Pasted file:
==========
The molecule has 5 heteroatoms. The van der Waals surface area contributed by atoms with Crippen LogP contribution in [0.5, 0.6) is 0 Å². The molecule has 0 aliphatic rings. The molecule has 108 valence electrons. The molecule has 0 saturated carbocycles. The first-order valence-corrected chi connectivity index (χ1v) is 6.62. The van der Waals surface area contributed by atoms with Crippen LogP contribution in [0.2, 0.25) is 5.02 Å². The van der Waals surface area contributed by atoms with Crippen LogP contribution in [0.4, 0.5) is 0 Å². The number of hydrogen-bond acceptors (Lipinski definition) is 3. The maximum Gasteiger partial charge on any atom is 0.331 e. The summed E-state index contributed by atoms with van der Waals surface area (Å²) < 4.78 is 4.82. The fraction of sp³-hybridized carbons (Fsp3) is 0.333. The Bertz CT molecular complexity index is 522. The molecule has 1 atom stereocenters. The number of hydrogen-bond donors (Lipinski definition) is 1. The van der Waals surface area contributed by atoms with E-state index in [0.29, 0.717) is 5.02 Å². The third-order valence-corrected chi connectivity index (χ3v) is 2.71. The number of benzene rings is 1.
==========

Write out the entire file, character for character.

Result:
The molecule has 5 heteroatoms. The van der Waals surface area contributed by atoms with Crippen LogP contribution in [0.5, 0.6) is 0 Å². The molecule has 0 aliphatic rings. The molecule has 108 valence electrons. The molecule has 0 saturated carbocycles. The first-order valence-corrected chi connectivity index (χ1v) is 6.62. The van der Waals surface area contributed by atoms with Crippen LogP contribution in [0.2, 0.25) is 5.02 Å². The van der Waals surface area contributed by atoms with Crippen LogP contribution in [0.4, 0.5) is 0 Å². The number of hydrogen-bond acceptors (Lipinski definition) is 3. The maximum Gasteiger partial charge on any atom is 0.331 e. The summed E-state index contributed by atoms with van der Waals surface area (Å²) < 4.78 is 4.82. The fraction of sp³-hybridized carbons (Fsp3) is 0.333. The Bertz CT molecular complexity index is 522. The molecule has 1 atom stereocenters. The number of hydrogen-bond donors (Lipinski definition) is 1. The van der Waals surface area contributed by atoms with E-state index in [0.29, 0.717) is 5.02 Å². The third-order valence-corrected chi connectivity index (χ3v) is 2.71. The number of benzene rings is 1.